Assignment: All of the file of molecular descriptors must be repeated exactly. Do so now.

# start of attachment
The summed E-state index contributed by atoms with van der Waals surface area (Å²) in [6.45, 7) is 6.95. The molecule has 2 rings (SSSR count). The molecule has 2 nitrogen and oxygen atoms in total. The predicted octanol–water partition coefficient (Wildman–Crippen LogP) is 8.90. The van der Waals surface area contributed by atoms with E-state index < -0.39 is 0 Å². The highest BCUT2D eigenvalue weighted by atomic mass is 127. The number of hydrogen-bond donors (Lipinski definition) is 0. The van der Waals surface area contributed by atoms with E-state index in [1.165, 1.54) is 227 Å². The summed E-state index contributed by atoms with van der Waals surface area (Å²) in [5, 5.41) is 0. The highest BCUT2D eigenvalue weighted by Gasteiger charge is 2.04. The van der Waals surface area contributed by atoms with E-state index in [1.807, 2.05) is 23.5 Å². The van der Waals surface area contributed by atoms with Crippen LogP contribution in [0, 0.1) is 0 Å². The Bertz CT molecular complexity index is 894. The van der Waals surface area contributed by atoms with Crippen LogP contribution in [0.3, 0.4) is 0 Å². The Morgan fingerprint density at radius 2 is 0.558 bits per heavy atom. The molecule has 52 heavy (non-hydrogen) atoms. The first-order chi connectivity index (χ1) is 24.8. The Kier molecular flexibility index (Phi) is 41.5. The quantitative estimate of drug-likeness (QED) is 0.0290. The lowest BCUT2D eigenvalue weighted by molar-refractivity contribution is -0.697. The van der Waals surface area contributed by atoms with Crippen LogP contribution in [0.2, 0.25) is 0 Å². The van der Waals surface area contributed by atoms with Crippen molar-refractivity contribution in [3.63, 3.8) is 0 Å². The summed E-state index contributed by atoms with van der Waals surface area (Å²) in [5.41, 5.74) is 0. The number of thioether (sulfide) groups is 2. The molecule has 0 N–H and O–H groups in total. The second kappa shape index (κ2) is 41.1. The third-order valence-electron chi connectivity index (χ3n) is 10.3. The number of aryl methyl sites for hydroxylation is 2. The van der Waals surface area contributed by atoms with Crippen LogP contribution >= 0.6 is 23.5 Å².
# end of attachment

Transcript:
The summed E-state index contributed by atoms with van der Waals surface area (Å²) in [6.45, 7) is 6.95. The molecule has 2 rings (SSSR count). The molecule has 2 nitrogen and oxygen atoms in total. The predicted octanol–water partition coefficient (Wildman–Crippen LogP) is 8.90. The van der Waals surface area contributed by atoms with E-state index < -0.39 is 0 Å². The highest BCUT2D eigenvalue weighted by atomic mass is 127. The number of hydrogen-bond donors (Lipinski definition) is 0. The van der Waals surface area contributed by atoms with E-state index in [1.165, 1.54) is 227 Å². The summed E-state index contributed by atoms with van der Waals surface area (Å²) in [5, 5.41) is 0. The highest BCUT2D eigenvalue weighted by Gasteiger charge is 2.04. The van der Waals surface area contributed by atoms with E-state index in [1.807, 2.05) is 23.5 Å². The van der Waals surface area contributed by atoms with Crippen LogP contribution in [0, 0.1) is 0 Å². The Bertz CT molecular complexity index is 894. The van der Waals surface area contributed by atoms with Crippen LogP contribution in [0.3, 0.4) is 0 Å². The Morgan fingerprint density at radius 2 is 0.558 bits per heavy atom. The molecule has 52 heavy (non-hydrogen) atoms. The first-order chi connectivity index (χ1) is 24.8. The Kier molecular flexibility index (Phi) is 41.5. The quantitative estimate of drug-likeness (QED) is 0.0290. The lowest BCUT2D eigenvalue weighted by molar-refractivity contribution is -0.697. The van der Waals surface area contributed by atoms with Crippen LogP contribution in [0.2, 0.25) is 0 Å². The van der Waals surface area contributed by atoms with Crippen molar-refractivity contribution in [3.63, 3.8) is 0 Å². The summed E-state index contributed by atoms with van der Waals surface area (Å²) in [5.41, 5.74) is 0. The number of thioether (sulfide) groups is 2. The molecule has 0 N–H and O–H groups in total. The second kappa shape index (κ2) is 41.1. The third-order valence-electron chi connectivity index (χ3n) is 10.3. The number of aryl methyl sites for hydroxylation is 2. The van der Waals surface area contributed by atoms with Crippen LogP contribution >= 0.6 is 23.5 Å².